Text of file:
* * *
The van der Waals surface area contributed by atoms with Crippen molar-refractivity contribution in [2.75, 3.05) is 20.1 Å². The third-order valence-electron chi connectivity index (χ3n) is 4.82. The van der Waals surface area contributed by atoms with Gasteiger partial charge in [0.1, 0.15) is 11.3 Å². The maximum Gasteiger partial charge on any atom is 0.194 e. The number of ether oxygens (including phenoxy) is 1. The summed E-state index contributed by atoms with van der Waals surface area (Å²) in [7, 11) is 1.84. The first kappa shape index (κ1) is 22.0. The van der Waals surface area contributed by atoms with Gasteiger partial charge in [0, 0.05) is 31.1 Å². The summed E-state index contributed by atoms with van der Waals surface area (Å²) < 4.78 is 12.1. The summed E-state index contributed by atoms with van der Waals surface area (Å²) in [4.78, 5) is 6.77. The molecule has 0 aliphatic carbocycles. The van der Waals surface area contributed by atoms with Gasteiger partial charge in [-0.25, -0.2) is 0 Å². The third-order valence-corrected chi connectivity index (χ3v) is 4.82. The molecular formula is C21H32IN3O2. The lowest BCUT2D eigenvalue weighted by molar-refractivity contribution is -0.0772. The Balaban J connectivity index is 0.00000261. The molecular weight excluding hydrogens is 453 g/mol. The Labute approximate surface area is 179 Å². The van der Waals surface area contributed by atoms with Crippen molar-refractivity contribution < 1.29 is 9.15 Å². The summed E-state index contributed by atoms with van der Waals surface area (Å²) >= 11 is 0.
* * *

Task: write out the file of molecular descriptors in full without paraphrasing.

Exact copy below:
The van der Waals surface area contributed by atoms with Crippen molar-refractivity contribution in [2.75, 3.05) is 20.1 Å². The third-order valence-electron chi connectivity index (χ3n) is 4.82. The van der Waals surface area contributed by atoms with Gasteiger partial charge in [0.1, 0.15) is 11.3 Å². The maximum Gasteiger partial charge on any atom is 0.194 e. The number of ether oxygens (including phenoxy) is 1. The summed E-state index contributed by atoms with van der Waals surface area (Å²) in [7, 11) is 1.84. The first kappa shape index (κ1) is 22.0. The van der Waals surface area contributed by atoms with Gasteiger partial charge in [0, 0.05) is 31.1 Å². The summed E-state index contributed by atoms with van der Waals surface area (Å²) < 4.78 is 12.1. The summed E-state index contributed by atoms with van der Waals surface area (Å²) in [4.78, 5) is 6.77. The molecule has 0 aliphatic carbocycles. The van der Waals surface area contributed by atoms with Gasteiger partial charge in [-0.25, -0.2) is 0 Å². The third-order valence-corrected chi connectivity index (χ3v) is 4.82. The molecular formula is C21H32IN3O2. The lowest BCUT2D eigenvalue weighted by molar-refractivity contribution is -0.0772. The Balaban J connectivity index is 0.00000261. The molecular weight excluding hydrogens is 453 g/mol. The Labute approximate surface area is 179 Å². The van der Waals surface area contributed by atoms with Crippen molar-refractivity contribution < 1.29 is 9.15 Å². The summed E-state index contributed by atoms with van der Waals surface area (Å²) >= 11 is 0.